Data generated by people and data generated by machines is actually quite different and as we move from the Internet of Things
to the Internet of Everything, this has some pretty interesting implications.
Data generated by things or machines is actually quite structured: A sensor is programmed or created to produce only a specific type of d
ata. Count the cars that cross the intersection, for example. And it’s predictable, sending a signal at specified intervals which makes the data pegged to a specific moment in time, as is the data’s relevance. It’s also generally low bandwidth, as you would imagine: A single signal from a sensor, providing specific data on a short time horizon.
Data generated by people, on the other hand, is highly unpredictable – I don’t know who I’m going to call or email and whether there’s a photo op when I step outside. Data from humans is unstructured, from spreadsheets to blooper videos, and has historical relevance. Tax returns, photos of your kids, the novel in draft in your desk drawer. It’s moderate to high bandwidth, depending on what you’re doing and it’s always on, always available.
So it’s important as we discuss the Internet of Everything to realize that we’re talking about different classes of data and that we’re now witnessing the birth of a new historical data set. Normally, big data and historical data increases in value with volume and time. The more you gather, over a longer period of time, the better it is. But what’s happening in this new world is that there’s a data-in-motion set, which is totally different. It’s location-based, with telemetry, motion sensors, traffic patterns, collision detection, for example. It’s real-time data. The data that tells you that you’re about to crash your car is not valuable if it’s stored, right? It’s most valuable when it’s available for immediate reaction!. So what you’re seeing is that the data value set is inverted from traditional data. Real-time data is normally gathered on a local basis, and then you have the option to store it or not. And to decide what part of the data to store, which might be just a couple of bits.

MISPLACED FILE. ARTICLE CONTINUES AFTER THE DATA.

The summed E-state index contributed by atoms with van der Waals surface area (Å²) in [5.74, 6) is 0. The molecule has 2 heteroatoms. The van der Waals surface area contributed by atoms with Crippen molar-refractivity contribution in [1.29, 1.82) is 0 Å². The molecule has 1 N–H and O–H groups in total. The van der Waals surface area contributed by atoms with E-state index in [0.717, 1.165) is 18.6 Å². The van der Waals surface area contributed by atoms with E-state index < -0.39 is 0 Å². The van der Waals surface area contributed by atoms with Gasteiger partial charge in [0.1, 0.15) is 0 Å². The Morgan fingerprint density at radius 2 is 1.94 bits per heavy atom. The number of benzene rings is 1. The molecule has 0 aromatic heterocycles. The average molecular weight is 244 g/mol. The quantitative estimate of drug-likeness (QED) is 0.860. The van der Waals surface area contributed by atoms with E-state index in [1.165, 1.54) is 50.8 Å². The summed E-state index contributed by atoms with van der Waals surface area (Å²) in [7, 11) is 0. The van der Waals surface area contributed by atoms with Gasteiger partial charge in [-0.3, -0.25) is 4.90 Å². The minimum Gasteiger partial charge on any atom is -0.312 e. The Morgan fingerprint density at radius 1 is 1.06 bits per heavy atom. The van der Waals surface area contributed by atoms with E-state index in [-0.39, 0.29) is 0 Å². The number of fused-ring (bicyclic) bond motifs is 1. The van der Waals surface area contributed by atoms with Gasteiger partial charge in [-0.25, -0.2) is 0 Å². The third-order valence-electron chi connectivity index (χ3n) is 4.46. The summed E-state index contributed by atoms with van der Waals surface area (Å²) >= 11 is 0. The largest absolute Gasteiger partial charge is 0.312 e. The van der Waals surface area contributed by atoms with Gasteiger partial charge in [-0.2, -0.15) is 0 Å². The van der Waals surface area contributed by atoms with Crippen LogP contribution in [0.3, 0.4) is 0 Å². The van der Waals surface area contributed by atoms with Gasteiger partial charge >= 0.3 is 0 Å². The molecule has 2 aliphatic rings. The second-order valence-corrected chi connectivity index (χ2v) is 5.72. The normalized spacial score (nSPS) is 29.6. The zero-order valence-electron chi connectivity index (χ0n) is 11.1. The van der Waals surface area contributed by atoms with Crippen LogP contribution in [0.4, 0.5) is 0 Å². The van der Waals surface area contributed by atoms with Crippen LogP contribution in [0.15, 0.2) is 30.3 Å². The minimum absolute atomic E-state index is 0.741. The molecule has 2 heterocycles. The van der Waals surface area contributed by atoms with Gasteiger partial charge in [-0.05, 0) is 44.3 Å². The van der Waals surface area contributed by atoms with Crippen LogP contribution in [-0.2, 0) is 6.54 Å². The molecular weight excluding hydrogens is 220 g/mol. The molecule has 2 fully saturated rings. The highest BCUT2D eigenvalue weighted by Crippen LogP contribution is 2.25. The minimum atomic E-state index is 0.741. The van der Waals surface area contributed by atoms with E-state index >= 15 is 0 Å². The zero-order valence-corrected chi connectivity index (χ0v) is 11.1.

Understanding the difference is key. And then when you add predictive analytics, that’s where the wisdom starts coming in, that’s where the real breakthroughs happen.
This line of thinking can be extended yet further since a lot of data today is organised around individuals and from a static point of view.
Much better services (for people and for connected devices/machines) will become possible once data is applied dynamically i.e. time- and location-history as a basis for service offers.
Eventually, feedback loops will be applied employing “cause-and-effect” types of data.
For more on this topic and a view on how much personal data is worth see: http://www.more-with-mobile.com/2013/06/prices-and-value-of-consumer-data.html
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